(Written 20 October)
Like many trips, my first reaction is disbelief. Traveling on a plane is like sealing yourself in a pod for some period of time – in this instance nearly 36 hours – and at the end you step out someplace new, with little sense of actual movement.
The drive to the camp was shocking in that the terrain was absolutely desolate – not even Martian, because Mars has relief, has feature – this was utterly flat and brown, nothing but sand meeting sand-colored horizon.
The sand is as endless as are the Star Wars references – it evokes nothing so much as a desert planet, as its vast emptiness renders any other form of terrain inconceivable. At any moment I expected Jabba’s slave barge to come cruising over the horizon, and while viewing some soldiers atop a distant dune through the heat shimmer, I could swear they were Imperial Stormtroopers…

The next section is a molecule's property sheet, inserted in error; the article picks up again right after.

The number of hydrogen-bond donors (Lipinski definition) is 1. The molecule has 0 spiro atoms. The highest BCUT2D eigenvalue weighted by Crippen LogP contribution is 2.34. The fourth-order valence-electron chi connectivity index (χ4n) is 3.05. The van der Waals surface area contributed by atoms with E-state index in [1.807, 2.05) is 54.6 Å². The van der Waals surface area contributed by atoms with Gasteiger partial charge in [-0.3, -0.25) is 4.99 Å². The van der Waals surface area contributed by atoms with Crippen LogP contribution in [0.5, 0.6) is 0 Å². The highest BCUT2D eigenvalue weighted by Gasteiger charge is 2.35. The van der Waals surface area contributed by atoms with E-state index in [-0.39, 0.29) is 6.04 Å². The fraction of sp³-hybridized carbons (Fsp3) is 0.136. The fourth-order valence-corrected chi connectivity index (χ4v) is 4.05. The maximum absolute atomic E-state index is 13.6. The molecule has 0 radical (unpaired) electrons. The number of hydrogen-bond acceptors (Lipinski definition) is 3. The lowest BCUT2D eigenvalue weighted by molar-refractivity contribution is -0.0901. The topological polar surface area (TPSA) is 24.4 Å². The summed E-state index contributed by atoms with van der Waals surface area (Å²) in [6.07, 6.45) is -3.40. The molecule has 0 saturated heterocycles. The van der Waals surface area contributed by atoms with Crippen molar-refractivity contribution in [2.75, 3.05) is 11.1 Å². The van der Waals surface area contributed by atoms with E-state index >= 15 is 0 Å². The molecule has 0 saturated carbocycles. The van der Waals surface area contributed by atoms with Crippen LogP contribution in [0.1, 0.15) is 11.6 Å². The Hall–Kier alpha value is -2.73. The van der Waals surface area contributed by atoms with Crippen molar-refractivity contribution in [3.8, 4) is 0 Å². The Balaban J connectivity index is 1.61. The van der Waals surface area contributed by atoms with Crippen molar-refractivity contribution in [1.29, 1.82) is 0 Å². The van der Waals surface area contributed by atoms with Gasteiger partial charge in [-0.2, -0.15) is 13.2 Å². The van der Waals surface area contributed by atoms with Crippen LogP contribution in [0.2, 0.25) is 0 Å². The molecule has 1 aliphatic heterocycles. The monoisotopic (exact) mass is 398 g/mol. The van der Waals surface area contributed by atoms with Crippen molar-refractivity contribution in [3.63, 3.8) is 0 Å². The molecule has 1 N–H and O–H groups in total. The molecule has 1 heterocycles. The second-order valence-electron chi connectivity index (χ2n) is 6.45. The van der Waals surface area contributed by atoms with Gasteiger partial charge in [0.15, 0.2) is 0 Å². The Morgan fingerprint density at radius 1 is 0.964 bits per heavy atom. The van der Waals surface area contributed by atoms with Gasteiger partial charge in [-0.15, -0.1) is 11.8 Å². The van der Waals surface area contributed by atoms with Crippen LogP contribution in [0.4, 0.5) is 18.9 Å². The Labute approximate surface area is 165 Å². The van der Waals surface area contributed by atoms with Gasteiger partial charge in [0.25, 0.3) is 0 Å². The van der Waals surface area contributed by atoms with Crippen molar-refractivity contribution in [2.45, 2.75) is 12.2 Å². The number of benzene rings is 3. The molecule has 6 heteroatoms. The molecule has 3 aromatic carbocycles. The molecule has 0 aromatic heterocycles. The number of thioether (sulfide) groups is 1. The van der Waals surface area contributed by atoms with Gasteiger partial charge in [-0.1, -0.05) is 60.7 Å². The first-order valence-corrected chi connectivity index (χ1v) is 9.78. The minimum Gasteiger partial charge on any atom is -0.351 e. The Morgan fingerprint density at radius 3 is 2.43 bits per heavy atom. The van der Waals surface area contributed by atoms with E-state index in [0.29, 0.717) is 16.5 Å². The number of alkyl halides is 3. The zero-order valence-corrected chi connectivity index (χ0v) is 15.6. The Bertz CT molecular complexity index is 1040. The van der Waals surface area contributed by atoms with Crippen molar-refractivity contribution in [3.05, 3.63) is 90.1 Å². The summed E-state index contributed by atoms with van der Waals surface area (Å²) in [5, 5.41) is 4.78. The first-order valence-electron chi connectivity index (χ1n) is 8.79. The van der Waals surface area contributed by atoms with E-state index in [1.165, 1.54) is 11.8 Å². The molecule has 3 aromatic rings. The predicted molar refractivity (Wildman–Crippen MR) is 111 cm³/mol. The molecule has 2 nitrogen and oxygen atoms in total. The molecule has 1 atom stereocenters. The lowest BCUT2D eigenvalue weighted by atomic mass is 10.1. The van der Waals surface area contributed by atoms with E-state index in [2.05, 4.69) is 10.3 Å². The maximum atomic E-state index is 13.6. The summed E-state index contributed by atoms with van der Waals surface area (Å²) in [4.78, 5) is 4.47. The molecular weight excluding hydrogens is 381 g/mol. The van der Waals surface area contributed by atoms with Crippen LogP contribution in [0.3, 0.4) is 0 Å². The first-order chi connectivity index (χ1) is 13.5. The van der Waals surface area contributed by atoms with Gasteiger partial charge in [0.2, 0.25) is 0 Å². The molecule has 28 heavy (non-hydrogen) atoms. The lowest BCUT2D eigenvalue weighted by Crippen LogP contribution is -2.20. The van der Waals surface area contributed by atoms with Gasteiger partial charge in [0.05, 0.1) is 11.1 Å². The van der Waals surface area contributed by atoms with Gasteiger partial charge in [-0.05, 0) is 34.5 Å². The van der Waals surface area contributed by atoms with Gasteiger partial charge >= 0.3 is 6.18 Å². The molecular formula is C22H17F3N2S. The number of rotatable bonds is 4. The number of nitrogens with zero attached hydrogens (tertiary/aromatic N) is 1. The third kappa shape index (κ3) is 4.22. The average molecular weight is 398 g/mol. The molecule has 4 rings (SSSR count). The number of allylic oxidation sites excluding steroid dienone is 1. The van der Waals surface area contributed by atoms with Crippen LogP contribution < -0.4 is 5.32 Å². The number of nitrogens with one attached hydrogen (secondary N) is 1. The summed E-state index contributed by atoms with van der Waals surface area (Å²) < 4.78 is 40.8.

The heat here is intensely dry – it’s as dry as a super-cold Minnesota winter day – the kind that instantly dries out your nostrils; the difference here being that your snot doesn’t freeze, it just congeals into little bits of sand in your nose.
Today an hour-long bumpy, dusty ride in the back of an open-topped Humvee brought us to the range area, which was little more than a selected chunk of desert that had target boards, set 25 or 10 meters from the firing line, stretching almost as far as the eye could see. Camels meandered in the distance – white ones and black ones (I thought they were all brown) – and each one was worth at least $25,000 ($50,000 for the white ones) if we shot one as it wandered onto the range.
The range itself was standard fare, no hotter than Texas and indeed more comfortable because of the dryness and the high winds.
Soon we’ll start our final block of convoy training, and then someday soon, we’ll begin our journey to the real show: Iraq.
Total days in theater: 3
Water consumption total: 10.25L